Diane Dimond 2019

Diane Dimond

There are some who believe America is going to hell in a handbasket.

I am not one of them.

From my perch in the world of crime and justice, I find more than 686,000 reasons to be thankful. That’s the number of full-time law enforcement officers in the United States: 686,665 sworn officers, to quote the latest statistics, who go out every day to help keep us safe.

I know it is popular among some groups to distrust police. It is clear that not everyone who wears a badge is perfect. But when things go wrong, this is the force that doesn’t hesitate to go into a dangerous situation determined to make sure the problem doesn’t spread into the public at large.

By the way, on average, about 85 working officers are killed every year, and that doesn’t include those who die from on-the-job accidents.

The daily life-and-death work these folks do has helped reduce America’s crime rate. It is true that some U.S. cities remain more dangerous than others. St. Louis; Detroit; Baltimore; Memphis, Tennessee; and Kansas City, Missouri, have high rates of violent crime. So do Albuquerque, New Mexico; Cleveland; Indianapolis; Nashville, Tennessee; and the California cities of Stockton, Oakland and San Bernardino.

But FBI statistics show that in 2018, the overall U.S. violent crime rate fell nearly 4% compared with the year before. The property crime rate went down just shy of 7% during that time. These percentages may seem small, but any improvement is good in my book.

Part of the reason the crime rate is in decline is the aging of our population. Criminologists have long reported that younger people commit most of the crime, so as the under-30 crowd gradually ages out of their prime crime years, the rate goes down. But a multitude of advances in technology have also helped keep criminals in check.

Tech advances have given law enforcement the ability to more quickly scan crime databases and social media feeds to ferret out suspects’ motives and match their identities to crime scene photos. Departments now have an improved ability to read license plates from afar, identify specific gang tattoos and receive reports on real-time gunshots for faster response to crime scenes. And the FBI as well as hundreds of state and local public safety agencies are using high-powered drones to help solve crimes.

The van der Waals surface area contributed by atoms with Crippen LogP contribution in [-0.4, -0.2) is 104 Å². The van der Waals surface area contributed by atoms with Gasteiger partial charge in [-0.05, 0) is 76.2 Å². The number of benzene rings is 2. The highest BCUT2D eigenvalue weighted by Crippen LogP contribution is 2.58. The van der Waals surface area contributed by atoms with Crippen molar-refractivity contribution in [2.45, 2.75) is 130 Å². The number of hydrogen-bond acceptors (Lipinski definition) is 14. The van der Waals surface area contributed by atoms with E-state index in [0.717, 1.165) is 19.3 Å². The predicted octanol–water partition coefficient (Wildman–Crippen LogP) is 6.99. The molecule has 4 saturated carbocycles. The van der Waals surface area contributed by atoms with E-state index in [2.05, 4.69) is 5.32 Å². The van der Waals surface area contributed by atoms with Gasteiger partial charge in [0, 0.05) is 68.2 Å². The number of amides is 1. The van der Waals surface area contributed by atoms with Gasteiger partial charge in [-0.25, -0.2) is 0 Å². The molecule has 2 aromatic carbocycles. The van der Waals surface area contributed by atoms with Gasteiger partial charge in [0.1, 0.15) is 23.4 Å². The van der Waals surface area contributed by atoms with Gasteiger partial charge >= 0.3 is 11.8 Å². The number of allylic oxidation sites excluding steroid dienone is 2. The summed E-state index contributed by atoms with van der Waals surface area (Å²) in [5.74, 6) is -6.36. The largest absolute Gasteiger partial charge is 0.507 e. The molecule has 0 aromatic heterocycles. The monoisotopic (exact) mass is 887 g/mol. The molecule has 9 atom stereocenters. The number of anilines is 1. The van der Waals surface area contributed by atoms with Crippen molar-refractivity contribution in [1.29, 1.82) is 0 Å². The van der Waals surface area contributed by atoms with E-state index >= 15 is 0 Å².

Critics worry about privacy issues as these technologies are increasingly adopted. I worry more about what the criminal element does.

And did you know a specially designed LED flashlight has been developed to stop fleeing criminals in their tracks? It emits nausea-inducing, multicolored flashing lights that cause a suspect to immediately vomit or become disoriented by vertigo for easier arrest. And then there’s something the Brits developed called SmartWater, a solution containing a unique chemical code that can be sprayed on your valuables. In case of theft, the marked items can be identified by their invisible “barcode” and returned to the rightful owner. All sorts of other crime-deterrent technologies are being developed to help keep you and your family safe.

Here’s another encouraging statistic: We learned this year that the seemingly out-of-control U.S. drug death rate has begun to slow down. For the first time in nearly two decades, the Centers for Disease Control and Prevention reported the number of Americans dying of a prescription drug overdose declined by 5%. For families overwhelmed by a loved one’s addiction to painkillers, this is a small but optimistic development. Solving the drug-dependency problem in this country isn’t going to come overnight, but that doesn’t mean baby steps toward resolution shouldn’t be applauded. Fewer people incapacitated by narcotic drugs is a good thing.

That said, the CDC also reports that overdose deaths from street drugs such as fentanyl, synthetic opioids, methamphetamine and cocaine are still on the rise. It is clear more needs to be done to stop criminal drug dealers and help cure the addicted. Fewer drug addicts equals fewer crimes committed as a means to pay for their next fix.

Stay safe everyone, and remain hopeful.

To find out more about Diane Dimond, visit her website at www.dianedimond.com.

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